The National Asset Management Agency (NAMA), the Irish public toxic property loans agency, expects to have a surplus of less than €500m on the troubled loans it acquired from the country’s banks by the time it shuts shop in coming years but this surplus is far from a profit. Meanwhile 88.5% of assets that have been put on the market have been acquired by US investors.
Brendan McDonagh, chief executive of NAMA, told the Oireachtas Joint Committee on Finance, Public Expenditure and Reform on Wednesday about 100 of its 800 debtors have so far exited its system since the agency began its work, while the geographic breakdown of its asset sales in the past 18 months, show that 88.5% have been to US investors. Domestic buyers accounted for 6.9%, Germans were at 3.5% and UK investors at 1.2%.
“Yesterday our June 30 accounts were published and we did an assessment at that stage... we’ve always taken a prudent view of this; if the conditions maintained as they were then we would probably see a somewhat less than €500m surplus at this stage,” he said
By the end of 2011, a total of €74bn in loans had been transferred to NAMA by the five participating banks and building societies and €31.8bn was paid as consideration to the institutions - an overall discount of 57%.
The Irish State bailed-out Irish financial institutions at a cost of €64bn and the value of the NAMA surplus + funds raised from selling the public stakes will eventually indicate the extent of the losses.
McDonagh said the agency had redeemed €15.1bn in senior debt since its inception — 50% of the €30.2bn issued by NAMA to acquire loans from the financial firms.
He highlighted that "as part of its contribution to address emerging residential supply shortages in the Greater Dublin area, NAMA established a dedicated Residential Delivery team in April 2014. The team’s purpose is to co-ordinate and drive the delivery of NAMA’s commitment to facilitate the completion of 4,500 new residential units in the period to the end of 2016 and to assess the scope for delivery of additional units thereafter. Of the end-2016 target, it is envisaged that 1,000 units will be delivered in 2014, another 1,500 units in 2015 with the residual to be delivered in 2016."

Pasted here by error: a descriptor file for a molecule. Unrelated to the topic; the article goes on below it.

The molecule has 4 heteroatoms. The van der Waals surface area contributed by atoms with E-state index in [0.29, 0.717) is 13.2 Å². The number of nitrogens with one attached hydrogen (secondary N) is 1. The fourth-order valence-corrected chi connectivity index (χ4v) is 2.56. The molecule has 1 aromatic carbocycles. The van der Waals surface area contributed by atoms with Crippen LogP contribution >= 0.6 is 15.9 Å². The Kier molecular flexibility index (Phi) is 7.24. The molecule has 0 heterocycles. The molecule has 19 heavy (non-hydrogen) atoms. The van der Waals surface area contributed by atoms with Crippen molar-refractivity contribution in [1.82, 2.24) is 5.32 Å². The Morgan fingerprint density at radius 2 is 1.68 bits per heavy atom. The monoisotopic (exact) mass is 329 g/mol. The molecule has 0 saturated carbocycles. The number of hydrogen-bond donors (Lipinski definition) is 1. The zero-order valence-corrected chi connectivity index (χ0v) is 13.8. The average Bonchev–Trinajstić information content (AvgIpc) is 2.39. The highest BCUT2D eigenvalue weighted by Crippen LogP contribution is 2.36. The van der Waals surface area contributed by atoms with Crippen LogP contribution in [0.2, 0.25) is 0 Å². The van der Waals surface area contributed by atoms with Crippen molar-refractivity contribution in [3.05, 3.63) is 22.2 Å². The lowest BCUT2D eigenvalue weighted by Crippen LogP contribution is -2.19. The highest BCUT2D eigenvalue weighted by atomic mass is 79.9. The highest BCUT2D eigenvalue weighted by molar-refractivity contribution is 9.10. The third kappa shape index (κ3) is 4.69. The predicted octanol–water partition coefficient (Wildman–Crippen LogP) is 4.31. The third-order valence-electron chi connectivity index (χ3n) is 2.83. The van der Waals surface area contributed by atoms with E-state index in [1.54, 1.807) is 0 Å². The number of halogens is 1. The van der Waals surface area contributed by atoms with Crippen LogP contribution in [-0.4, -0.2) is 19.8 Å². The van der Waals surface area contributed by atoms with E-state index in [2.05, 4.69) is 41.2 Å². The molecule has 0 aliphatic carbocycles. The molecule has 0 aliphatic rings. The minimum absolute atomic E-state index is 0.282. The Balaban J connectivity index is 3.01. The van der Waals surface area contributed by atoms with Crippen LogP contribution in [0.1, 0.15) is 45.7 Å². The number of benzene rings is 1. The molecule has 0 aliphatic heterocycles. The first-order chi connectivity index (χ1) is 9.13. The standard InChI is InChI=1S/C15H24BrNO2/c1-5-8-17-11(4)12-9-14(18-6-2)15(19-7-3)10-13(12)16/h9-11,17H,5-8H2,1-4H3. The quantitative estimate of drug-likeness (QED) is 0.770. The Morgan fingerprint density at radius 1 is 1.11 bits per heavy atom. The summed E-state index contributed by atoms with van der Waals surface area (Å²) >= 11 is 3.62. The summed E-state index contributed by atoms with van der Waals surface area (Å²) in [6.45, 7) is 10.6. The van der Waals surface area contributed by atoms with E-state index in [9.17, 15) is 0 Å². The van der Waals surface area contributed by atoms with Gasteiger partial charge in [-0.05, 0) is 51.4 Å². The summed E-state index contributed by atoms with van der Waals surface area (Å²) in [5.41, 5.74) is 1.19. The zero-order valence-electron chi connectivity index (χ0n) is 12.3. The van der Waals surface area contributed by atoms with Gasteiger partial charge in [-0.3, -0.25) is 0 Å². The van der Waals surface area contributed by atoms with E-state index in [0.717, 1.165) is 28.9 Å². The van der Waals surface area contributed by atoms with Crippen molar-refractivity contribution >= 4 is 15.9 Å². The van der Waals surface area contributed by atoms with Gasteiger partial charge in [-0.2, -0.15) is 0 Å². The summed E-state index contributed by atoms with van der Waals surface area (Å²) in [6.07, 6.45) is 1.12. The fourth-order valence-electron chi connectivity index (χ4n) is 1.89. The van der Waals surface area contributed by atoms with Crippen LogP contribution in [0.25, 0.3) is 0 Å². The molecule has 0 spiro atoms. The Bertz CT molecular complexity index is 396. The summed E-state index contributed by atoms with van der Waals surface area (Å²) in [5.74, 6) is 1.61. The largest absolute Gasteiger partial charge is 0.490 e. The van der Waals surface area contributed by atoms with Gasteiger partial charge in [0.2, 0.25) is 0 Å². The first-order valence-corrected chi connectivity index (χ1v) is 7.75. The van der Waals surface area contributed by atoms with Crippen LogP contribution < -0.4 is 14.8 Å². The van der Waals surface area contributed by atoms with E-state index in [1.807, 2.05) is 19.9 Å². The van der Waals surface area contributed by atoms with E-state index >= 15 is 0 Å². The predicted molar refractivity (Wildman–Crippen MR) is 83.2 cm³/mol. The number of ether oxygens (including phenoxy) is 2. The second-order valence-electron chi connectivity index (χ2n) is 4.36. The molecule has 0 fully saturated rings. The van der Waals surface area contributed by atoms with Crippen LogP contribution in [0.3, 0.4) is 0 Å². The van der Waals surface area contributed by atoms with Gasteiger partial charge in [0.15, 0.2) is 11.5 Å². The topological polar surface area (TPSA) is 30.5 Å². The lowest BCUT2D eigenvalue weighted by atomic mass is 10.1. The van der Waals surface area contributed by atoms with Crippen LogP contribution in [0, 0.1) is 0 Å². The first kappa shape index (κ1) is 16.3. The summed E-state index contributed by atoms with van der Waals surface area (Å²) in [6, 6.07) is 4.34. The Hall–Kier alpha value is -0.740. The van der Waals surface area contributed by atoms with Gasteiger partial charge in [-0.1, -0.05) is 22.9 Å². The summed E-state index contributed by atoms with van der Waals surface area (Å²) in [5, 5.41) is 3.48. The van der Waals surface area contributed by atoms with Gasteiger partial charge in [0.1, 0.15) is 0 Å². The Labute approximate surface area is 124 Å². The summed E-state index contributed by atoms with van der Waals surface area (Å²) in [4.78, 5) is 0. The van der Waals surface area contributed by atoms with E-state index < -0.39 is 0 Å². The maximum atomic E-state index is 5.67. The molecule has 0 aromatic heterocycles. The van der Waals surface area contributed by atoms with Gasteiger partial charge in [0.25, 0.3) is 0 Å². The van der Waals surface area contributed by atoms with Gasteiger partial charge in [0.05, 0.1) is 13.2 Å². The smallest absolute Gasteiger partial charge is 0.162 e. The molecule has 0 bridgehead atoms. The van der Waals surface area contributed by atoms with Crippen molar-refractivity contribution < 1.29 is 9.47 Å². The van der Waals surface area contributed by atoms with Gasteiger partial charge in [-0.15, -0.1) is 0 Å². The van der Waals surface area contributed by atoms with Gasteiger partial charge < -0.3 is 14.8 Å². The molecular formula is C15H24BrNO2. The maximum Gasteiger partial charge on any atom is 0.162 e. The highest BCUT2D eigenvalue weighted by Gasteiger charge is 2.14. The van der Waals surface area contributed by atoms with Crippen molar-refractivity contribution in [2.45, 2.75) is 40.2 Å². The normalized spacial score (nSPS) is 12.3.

The chief executive said that when preparing portfolios of assets for sale, "NAMA normally excludes from the sales process those sites which are likely to be suitable for residential development within a three-/four-year horizon (typically, sites in the Greater Dublin area). This is in line with the commitment we gave, as part of the Section 227 review, that we would protect our ability to exercise sufficient control to facilitate the delivery, over the medium term, of residential housing units in the areas of most need."
He added that NAMA is engaged in preparatory work on a group of sites in the Greater Dublin area which are currently in the planning process or where additional planning work is required. "If all of these sites were to be developed, it is estimated that they could deliver over 27,000 units in the years after 2016."
On asset sales, this week it was reported that a property sold by NAMA for €7.5m in 2013 was bought by a property firm for more than twice that price little more than a year later.
McDonagh said that it is necessary to take full advantage of current strong conditions in the Irish market to de-risk the remaining €17bn NAMA portfolio expeditiously. "Notwithstanding the very positive growth outlook for the Irish economy over the next two/three years, we are not sheltered from the impact of macroeconomic, financial, monetary or political developments in the US, Europe or elsewhere."
He also argued that there is an increased risk that investors will shift their attention elsewhere as the increased pace of deleveraging in other European markets creates more competition for investor funds. "Cushman and Wakefield, a property consultancy, estimates that €584bn of non-performing loans held by European institutions will have to be sold or worked out over the coming years, mainly due to the new single supervisory ECB mechanism which imposes tighter capital requirements on banks. From Ireland’s perspective, we are currently ahead of many of those competitor markets in terms of the progress we are making in deleveraging our risk and we should aim to retain that advantage for as long as possible."
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